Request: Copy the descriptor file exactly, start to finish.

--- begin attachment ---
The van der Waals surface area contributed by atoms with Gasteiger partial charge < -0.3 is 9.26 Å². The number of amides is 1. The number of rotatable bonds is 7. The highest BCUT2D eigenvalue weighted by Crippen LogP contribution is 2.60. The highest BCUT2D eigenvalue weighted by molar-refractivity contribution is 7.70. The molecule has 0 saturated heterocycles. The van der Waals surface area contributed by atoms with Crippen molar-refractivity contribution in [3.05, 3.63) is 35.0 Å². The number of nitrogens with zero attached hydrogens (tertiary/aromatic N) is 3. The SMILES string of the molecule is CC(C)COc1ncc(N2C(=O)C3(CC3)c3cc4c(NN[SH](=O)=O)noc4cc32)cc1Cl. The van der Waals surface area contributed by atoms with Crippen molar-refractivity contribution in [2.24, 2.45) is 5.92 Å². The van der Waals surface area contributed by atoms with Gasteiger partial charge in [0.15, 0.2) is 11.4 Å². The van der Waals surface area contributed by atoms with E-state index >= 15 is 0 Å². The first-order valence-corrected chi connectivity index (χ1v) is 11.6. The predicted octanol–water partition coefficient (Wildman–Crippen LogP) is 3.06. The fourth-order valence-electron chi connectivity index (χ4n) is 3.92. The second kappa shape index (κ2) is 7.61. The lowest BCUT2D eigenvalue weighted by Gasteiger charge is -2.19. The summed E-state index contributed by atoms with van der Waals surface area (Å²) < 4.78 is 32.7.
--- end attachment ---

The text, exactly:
The van der Waals surface area contributed by atoms with Gasteiger partial charge < -0.3 is 9.26 Å². The number of amides is 1. The number of rotatable bonds is 7. The highest BCUT2D eigenvalue weighted by Crippen LogP contribution is 2.60. The highest BCUT2D eigenvalue weighted by molar-refractivity contribution is 7.70. The molecule has 0 saturated heterocycles. The van der Waals surface area contributed by atoms with Crippen molar-refractivity contribution in [3.05, 3.63) is 35.0 Å². The number of nitrogens with zero attached hydrogens (tertiary/aromatic N) is 3. The SMILES string of the molecule is CC(C)COc1ncc(N2C(=O)C3(CC3)c3cc4c(NN[SH](=O)=O)noc4cc32)cc1Cl. The van der Waals surface area contributed by atoms with Crippen molar-refractivity contribution in [2.24, 2.45) is 5.92 Å². The van der Waals surface area contributed by atoms with Gasteiger partial charge in [0.15, 0.2) is 11.4 Å². The van der Waals surface area contributed by atoms with E-state index >= 15 is 0 Å². The first-order valence-corrected chi connectivity index (χ1v) is 11.6. The predicted octanol–water partition coefficient (Wildman–Crippen LogP) is 3.06. The fourth-order valence-electron chi connectivity index (χ4n) is 3.92. The second kappa shape index (κ2) is 7.61. The lowest BCUT2D eigenvalue weighted by Gasteiger charge is -2.19. The summed E-state index contributed by atoms with van der Waals surface area (Å²) < 4.78 is 32.7.